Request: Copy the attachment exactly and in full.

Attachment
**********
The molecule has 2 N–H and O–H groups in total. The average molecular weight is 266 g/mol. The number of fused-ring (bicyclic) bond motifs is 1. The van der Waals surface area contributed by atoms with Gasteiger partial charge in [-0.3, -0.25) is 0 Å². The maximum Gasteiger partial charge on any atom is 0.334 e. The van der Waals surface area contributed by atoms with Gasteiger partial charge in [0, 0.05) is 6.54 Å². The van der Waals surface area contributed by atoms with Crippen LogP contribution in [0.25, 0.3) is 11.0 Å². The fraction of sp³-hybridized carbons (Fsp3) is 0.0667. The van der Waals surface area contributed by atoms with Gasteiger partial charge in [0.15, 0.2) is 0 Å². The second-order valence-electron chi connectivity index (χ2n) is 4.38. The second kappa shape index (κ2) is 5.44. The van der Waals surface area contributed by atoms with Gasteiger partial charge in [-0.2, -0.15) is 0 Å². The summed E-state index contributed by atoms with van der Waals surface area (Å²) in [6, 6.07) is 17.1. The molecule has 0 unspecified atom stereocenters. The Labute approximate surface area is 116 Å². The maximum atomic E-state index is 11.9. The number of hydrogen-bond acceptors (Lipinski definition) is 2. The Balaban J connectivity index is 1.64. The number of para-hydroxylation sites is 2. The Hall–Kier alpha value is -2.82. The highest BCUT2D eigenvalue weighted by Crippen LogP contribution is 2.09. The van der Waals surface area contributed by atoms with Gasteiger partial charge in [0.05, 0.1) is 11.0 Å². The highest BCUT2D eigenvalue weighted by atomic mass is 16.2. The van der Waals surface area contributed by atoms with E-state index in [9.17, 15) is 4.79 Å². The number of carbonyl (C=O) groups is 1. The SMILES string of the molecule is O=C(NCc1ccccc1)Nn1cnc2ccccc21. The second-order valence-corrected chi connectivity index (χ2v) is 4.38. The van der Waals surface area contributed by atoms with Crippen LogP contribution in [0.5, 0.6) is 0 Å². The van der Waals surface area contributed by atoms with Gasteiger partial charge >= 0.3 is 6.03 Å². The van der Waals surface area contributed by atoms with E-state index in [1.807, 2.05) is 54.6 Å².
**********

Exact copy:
The molecule has 2 N–H and O–H groups in total. The average molecular weight is 266 g/mol. The number of fused-ring (bicyclic) bond motifs is 1. The van der Waals surface area contributed by atoms with Gasteiger partial charge in [-0.3, -0.25) is 0 Å². The maximum Gasteiger partial charge on any atom is 0.334 e. The van der Waals surface area contributed by atoms with Gasteiger partial charge in [0, 0.05) is 6.54 Å². The van der Waals surface area contributed by atoms with Crippen LogP contribution in [0.25, 0.3) is 11.0 Å². The fraction of sp³-hybridized carbons (Fsp3) is 0.0667. The van der Waals surface area contributed by atoms with Gasteiger partial charge in [0.15, 0.2) is 0 Å². The second-order valence-electron chi connectivity index (χ2n) is 4.38. The second kappa shape index (κ2) is 5.44. The van der Waals surface area contributed by atoms with Gasteiger partial charge in [-0.2, -0.15) is 0 Å². The summed E-state index contributed by atoms with van der Waals surface area (Å²) in [6, 6.07) is 17.1. The molecule has 0 unspecified atom stereocenters. The Labute approximate surface area is 116 Å². The maximum atomic E-state index is 11.9. The number of hydrogen-bond acceptors (Lipinski definition) is 2. The Balaban J connectivity index is 1.64. The number of para-hydroxylation sites is 2. The Hall–Kier alpha value is -2.82. The highest BCUT2D eigenvalue weighted by Crippen LogP contribution is 2.09. The van der Waals surface area contributed by atoms with Gasteiger partial charge in [0.05, 0.1) is 11.0 Å². The highest BCUT2D eigenvalue weighted by atomic mass is 16.2. The van der Waals surface area contributed by atoms with E-state index in [9.17, 15) is 4.79 Å². The number of carbonyl (C=O) groups is 1. The SMILES string of the molecule is O=C(NCc1ccccc1)Nn1cnc2ccccc21. The second-order valence-corrected chi connectivity index (χ2v) is 4.38. The van der Waals surface area contributed by atoms with Crippen LogP contribution in [0.5, 0.6) is 0 Å². The van der Waals surface area contributed by atoms with Gasteiger partial charge >= 0.3 is 6.03 Å². The van der Waals surface area contributed by atoms with E-state index in [1.807, 2.05) is 54.6 Å².